Blockchain’s version of retail investment accounts can improve yields, remove the middleman, and enable public services.
The coming to market of “challenger banks” like N26 and Revolut, modern savings products like Goldman’s Marcus, and finance apps like M1Finance, suggests that personal finance is repositioning as generationally minded mobile applications and web apps. But blockchain’s decentralized finance version of banking and investments is not merely the next iteration of tech challengers, it is a paradigm shift.
In the near future, many interactions with blockchains will simply look like an investment account to the end user.
In the near future, many interactions with blockchains will simply look like an investment account to the end user. Activities like providing security to a public blockchain or liquidity to a financial protocol will be available in “investment account format” — just deposit any amount of dough, take some risk, and earn a return. The innovative part of this scheme is that depositing capital into the supply side of decentralized protocols is crucial for their successful operation. Just imagine if every American deposited $100 into an account for Ethereum 2.0 staking — Ethereum would have the power of an extra $32.7 billion (~1.5x current market cap) in network security, and the user can earn up to 10.3% in Ether-denominated return.
Though currently more risky, could protocols begin to stand in for traditional investment accounts over time? This past year, the market’s highest yielding savings account by Wealthfront clocked in at 2.53% APR, accepted investments as lows a $1, and lowered costs through technological automation. Similar products from Goldman Sachs, Ally, and others are popular in the market, with customers focused on higher rates of return and Millennials under increased pressure to save 40% of their paycheck. At the same time, Charles Schwab, TD Ameritrade, and other brokerages have found themselves cutting trading fees to 0 as customers in a digital world now value transaction facilitation less than advice and other services.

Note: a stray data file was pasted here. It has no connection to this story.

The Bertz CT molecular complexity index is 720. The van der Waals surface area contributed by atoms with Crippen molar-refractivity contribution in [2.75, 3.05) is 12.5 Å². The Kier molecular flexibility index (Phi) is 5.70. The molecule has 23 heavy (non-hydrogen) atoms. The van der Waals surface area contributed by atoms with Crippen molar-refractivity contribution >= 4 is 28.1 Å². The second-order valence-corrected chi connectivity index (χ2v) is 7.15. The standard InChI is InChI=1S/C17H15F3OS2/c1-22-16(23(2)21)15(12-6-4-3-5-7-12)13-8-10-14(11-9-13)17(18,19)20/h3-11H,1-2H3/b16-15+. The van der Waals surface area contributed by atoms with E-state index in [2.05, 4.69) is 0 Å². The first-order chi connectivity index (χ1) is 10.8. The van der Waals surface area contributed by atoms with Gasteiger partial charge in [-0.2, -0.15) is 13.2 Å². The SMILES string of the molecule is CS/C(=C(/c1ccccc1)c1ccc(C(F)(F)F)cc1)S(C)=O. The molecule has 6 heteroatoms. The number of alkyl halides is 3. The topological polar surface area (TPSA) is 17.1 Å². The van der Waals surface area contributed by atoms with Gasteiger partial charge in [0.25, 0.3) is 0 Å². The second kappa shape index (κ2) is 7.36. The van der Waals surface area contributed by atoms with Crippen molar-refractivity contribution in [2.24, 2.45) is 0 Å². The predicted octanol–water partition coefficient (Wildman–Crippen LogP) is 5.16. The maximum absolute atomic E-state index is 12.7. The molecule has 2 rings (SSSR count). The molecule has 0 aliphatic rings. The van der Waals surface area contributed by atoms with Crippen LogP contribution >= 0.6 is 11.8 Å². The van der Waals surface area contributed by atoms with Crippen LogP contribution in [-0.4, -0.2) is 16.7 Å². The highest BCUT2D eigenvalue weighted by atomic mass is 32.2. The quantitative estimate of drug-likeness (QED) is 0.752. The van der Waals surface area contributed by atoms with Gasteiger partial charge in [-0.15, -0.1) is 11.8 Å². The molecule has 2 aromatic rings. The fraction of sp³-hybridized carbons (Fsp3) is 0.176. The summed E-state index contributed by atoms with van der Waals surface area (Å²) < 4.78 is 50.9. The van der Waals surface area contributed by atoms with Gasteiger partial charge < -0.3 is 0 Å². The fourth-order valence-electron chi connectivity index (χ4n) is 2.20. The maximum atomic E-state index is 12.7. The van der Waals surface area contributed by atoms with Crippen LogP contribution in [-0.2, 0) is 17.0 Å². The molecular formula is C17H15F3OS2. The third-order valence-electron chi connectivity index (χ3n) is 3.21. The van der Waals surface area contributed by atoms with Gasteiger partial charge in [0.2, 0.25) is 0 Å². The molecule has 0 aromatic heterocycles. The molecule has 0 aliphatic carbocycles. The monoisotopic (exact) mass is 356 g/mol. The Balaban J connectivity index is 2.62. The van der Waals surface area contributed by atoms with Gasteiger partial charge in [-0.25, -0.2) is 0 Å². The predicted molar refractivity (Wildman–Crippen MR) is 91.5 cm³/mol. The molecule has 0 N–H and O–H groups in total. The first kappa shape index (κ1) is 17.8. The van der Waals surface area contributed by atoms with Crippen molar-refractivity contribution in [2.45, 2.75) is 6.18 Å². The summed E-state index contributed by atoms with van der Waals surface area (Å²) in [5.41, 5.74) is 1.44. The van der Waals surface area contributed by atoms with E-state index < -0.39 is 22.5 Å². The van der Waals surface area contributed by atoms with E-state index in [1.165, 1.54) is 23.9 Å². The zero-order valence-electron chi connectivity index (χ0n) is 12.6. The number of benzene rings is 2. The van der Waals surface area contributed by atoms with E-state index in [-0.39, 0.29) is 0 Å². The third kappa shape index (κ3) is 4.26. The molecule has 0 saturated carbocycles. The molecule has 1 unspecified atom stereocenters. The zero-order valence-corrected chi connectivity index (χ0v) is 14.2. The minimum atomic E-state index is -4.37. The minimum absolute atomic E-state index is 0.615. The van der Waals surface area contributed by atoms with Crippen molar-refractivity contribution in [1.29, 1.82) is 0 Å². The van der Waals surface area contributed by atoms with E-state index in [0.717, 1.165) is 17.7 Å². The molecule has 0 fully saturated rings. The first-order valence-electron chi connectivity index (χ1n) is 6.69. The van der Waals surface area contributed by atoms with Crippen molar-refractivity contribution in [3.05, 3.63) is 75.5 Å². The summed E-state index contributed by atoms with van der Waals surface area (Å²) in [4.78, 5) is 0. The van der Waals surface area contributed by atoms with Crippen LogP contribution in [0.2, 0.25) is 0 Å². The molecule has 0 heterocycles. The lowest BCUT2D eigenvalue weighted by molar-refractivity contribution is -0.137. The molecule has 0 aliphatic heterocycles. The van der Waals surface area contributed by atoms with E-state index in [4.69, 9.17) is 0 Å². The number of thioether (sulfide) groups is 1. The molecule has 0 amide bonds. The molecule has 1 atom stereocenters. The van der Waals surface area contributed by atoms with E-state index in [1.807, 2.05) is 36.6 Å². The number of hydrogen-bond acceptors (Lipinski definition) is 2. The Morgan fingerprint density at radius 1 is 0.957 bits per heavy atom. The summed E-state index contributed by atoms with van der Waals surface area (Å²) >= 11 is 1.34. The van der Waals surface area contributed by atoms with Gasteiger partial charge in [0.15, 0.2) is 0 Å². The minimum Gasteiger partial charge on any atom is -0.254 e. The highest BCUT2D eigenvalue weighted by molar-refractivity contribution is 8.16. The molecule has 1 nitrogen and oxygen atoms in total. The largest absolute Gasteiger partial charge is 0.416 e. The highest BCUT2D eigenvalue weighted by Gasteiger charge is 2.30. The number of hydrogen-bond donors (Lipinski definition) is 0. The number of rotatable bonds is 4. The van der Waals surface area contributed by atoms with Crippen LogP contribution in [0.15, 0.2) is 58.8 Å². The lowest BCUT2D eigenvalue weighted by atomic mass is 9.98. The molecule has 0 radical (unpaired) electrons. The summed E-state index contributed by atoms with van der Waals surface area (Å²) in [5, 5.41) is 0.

Imagine if every American deposited $100 into an account for Ethereum 2.0 staking — Ethereum would have the power of an extra $32.7 billion in network security, and the user can earn up to 10.3% in Ether-denominated return.
Given how quickly tech products are penetrating personal finance, traditional savings accounts seem woefully out of date. In traditional savings, the customer makes a deposit into the fractional-reserve banking system. A bank takes the capital and uses it to make proprietary investments — notably, lending — which produce a rate of return. A small fraction of the return is shared with the customer. Drawbacks of this system include that customers can neither practically opt out of fractional-reserve banking, nor mitigate the counterparty risk of the bank without invoking expensive federal regulation and insurance. Returns for customers are dictated by providers, diluted by the need for shareholder profits, and don’t go far enough to counteract the consumer’s exposure to inflation. All in all, the scope, function, and performance of the traditional savings account leaves much to be desired in our modern context.